The people sitting at a bus stop are generally all headed in the same direction. That wasn’t the case with the handful of people sitting at the bus stop consolidation meeting WMATA held at Matthews Memorial Baptist Church in Anacostia on Tuesday.
It was the first of three gatherings organized to discuss which stops should get nixed to boost efficiency and on-time performance. (There was another one Thursday night, and the final meeting is scheduled for next week.)
Mark Browning, facilities planner in the office of bus planning, was ready with his spiel. Basically, the board has decreed that there should be an average of four or five stops per mile.
“Currently, on some routes, there are 11 stops per mile. That’s not practical,” he explained.
Every calendar quarter, four routes will be selected to get trimmed, and for this round, the lucky winners are the 70/74 and the 90s buses — along with two Arlington routes not mentioned at the meeting.
To avoid the blowback WMATA suffered last year when several stops were removed without neighborhood input, employees are asking people which ones they’d like to see cut or preserved. After reviewing what folks say, there will be another round of meetings (probably in June) to talk about what’s on the chopping block.
“This is not the end of the process,” Browning said. “This is the beginning.”
Instead of sharing their opinions on stops, however, the most vocal attendees used the opportunity to pile on complaints.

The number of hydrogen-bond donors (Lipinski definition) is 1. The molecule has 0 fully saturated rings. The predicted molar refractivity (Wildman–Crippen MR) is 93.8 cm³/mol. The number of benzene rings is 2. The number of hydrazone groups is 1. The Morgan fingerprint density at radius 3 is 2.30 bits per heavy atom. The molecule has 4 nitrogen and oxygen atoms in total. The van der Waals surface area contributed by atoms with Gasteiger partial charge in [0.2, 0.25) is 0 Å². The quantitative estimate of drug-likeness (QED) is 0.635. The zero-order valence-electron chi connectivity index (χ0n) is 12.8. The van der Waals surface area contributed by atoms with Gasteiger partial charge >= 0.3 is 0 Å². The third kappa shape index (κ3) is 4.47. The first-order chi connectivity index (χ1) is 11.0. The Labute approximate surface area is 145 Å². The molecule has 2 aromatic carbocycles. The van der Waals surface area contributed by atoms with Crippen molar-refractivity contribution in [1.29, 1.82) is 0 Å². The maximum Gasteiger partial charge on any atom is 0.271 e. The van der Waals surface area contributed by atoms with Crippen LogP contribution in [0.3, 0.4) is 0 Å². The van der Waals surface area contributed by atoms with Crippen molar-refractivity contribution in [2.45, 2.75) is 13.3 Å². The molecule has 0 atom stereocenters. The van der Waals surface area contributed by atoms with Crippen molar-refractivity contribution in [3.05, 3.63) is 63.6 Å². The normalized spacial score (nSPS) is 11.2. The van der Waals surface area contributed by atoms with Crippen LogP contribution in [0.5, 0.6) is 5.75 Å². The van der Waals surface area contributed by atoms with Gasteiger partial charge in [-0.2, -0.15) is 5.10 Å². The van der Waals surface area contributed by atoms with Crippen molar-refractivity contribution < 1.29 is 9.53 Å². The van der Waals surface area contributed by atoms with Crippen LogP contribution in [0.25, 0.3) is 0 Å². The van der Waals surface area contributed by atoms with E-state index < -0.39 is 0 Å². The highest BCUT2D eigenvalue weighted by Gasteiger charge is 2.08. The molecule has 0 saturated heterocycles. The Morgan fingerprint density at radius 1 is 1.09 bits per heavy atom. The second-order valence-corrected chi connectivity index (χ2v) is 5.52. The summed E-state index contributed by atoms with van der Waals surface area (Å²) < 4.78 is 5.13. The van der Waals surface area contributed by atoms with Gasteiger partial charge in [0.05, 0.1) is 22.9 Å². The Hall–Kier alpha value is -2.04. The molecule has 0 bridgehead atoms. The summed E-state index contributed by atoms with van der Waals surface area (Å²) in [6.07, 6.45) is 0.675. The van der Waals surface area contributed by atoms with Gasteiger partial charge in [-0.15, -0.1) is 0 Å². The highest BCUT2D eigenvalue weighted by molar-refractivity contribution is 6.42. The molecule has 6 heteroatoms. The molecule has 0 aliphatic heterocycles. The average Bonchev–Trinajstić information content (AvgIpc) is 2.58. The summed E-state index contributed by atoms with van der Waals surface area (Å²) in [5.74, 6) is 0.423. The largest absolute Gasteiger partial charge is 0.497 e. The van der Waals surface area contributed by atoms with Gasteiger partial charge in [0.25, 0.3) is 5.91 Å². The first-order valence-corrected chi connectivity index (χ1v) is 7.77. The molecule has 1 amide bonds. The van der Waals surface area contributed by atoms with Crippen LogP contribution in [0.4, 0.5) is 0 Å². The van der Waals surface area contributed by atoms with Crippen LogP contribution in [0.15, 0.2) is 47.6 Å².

They were valid concerns — one woman said her son regularly has to wait twice as long for a ride because the first bus to arrive is too full to take on more passengers — but when Browning noted that this wasn’t the point of the meeting, the discussion began to feel a lot like an argument. There were accusations of “smoke screens” and lies.
In theory, I’d feel bad for WMATA. But it’s easy to see why people are suspicious. This meeting was announced just a few days in advance; there were no signs outside alerting passersby that the meeting was taking place, and to top it off, the church was LOCKED when I arrived.
I walked over from the Metro with 48-year-old Debbie Brown, a blind Rockville resident who wanted to make sure disability issues were considered in the planning process. I’m not sure she would have been able to get into the building if I hadn’t been there to flag down someone to let us in.
If WMATA truly wants to hear from the public, it has to pull out all the stops.